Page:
Bold new law changes loom on the horizon
November 8, 2007
"Remember the time when you barely heard the referee during a rugby match, when there was space in midfield, tries galore and games were rarely decided by penalties?" John Taylor reports
No? You're absolutely right - Rugby Utopia never really existed despite those rose coloured spectacles - but there will be a significant attempt to move the game in that direction if the bold new changes proposed by the IRB working party become law in 2008.
In layman's terms they are:-
1. At scrums all players bar the scrum-halves must be 5 metres behind the hindmost foot.
2 Players may handle in the ruck provided they have entered through the gate and are on their feet.
3. You can collapse a maul by dragging it down.
4. If you collect or carry the ball outside the 22 you cannot pass back to a player inside the 22 so that he can kick direct to touch.
5. Full penalties will only be awarded for offside and foul play - which includes deliberate and persistent infringement.
6. A try is scored even if the player collides with the corner flag provided he is not in touch or touch in goal.
They have been trialled extensively at Stellenbosch University, in Australia and Scotland at junior level and the results have been so encouraging that they could be used for the Super 14 tournament starting in February.
Australia and South Africa are apparently all for it but New Zealand favour a partial introduction with no handling in the ruck or dragging down the maul at this stage.
If the changes are adopted they will then go before the full IRB Council at the beginning of May and could become law by July 1st which would mean they would first be seen at international level in the Tri Nations although there might be a dispensation to use them on the tours that will precede that tournament as it makes no sense to be playing under two separate sets of laws in the same season.
So will they have the desired effect? The authors - Paddy O'Brien, the IRB's Referees Manager, plus four former national coaches, Rod MacQueen (Australia), Ian MacIntosh (South Africa), Pierre Villepreux (France) and Richie Dixon (Scotland) certainly think so.
Villepreux, who has long been respected as one of the most forward thinking coaches, says it is a question of giving the players more options.
'We have to return the game to the players,' he says. 'We want a game that is still very recognisable as Rugby Union with room for players of different shapes and sizes, with a big contest for the ball (unlike League) but then players should be able to run with the ball and have greater liberty.
'Where the referee is concerned there should be fewer subjective decisions. It is crazy that the referee never stops talking at the moment - he is like a coach or a manager.'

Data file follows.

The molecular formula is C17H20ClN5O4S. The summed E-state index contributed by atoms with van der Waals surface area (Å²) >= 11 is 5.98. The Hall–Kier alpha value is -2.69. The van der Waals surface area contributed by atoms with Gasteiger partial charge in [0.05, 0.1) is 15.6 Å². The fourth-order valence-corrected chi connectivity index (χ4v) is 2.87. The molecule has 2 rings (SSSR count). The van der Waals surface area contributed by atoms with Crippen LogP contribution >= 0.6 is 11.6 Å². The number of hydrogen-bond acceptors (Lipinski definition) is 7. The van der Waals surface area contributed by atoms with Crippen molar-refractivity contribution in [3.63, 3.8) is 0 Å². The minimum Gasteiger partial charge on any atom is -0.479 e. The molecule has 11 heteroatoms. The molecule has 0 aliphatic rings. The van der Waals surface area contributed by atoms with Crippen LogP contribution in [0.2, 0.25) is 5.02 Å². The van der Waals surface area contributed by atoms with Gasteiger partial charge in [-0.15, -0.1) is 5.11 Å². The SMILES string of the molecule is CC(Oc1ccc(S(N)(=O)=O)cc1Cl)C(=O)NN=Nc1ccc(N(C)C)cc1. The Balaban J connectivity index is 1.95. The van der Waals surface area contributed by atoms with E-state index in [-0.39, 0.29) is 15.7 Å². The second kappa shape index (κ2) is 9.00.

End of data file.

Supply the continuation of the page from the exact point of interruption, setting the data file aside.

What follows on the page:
Games under the experimental variations have so far produced significantly more tries, fewer penalties and the ball in play for longer periods.
'There is not necessarily less kicking,' says Villepreux. 'But there is a much greater variety and the teams which have confidence in their handling have much more space to experiment and express themselves.'
He thinks one of the reasons for the increase in the number of tries is because sides have not yet learned how to defend as well as they will but is convinced you will not get matches like the World Cup Final where game plans were so rigid and defences so much in control there was no room for flair.
One of the worries was that there would be a spate of spinal injuries caused by being allowed to collapse the maul but every match has been carefully monitored and there have been no problems and a very intense contest for the ball.
The biggest criticism of the present law is that it is just impossible to stop a maul if it is well formed and the opposition has no choice other than to concede a penalty so that negative teams set-out with that in mind.
Those who are against change argue that that sort of physical confrontation is what defines Union from League. Nonsense! With the ball tucked away three rows back there is absolutely no contest for possession.
For me that contest is one of the key distinguishing features between the codes - something we must never sacrifice in the quest for a more open game.
I just cannot wait to see a game under the new laws (or Experimental Law Variations (ELVs) to give them their correct title at this stage).
Anything that rids us of the referee determining the result instead of the players has to be a good thing so I'm all for the reduction in penalties and it will be truly wonderful if we can break away from that constant 'hands-off green/white/red/blue - it's a ruck' (when the half the time it isn't) which a referee currently has to scream at least 30 times a game.
The ability to shout is now compulsory if you want to referee and I'm sure they are also looking forward to the time when they can leave the field without a sore throat and no voice.
England broke their losing streak, but this was not them clawing their way back among the best, writes Tom Hamilton
Wales were just 13 minutes from a famous victory, but the lessons to be learned in defeat are almost exactly the same as those from previous near-misses, writes Huw Richards
Ahead of England's clash with Samoa, Scrum Sevens takes a wander down memory lane and celebrates seven examples of Pacific Islands magic
England must find a way to improve their game by tiny margins and they will get there, writes Phil Vickery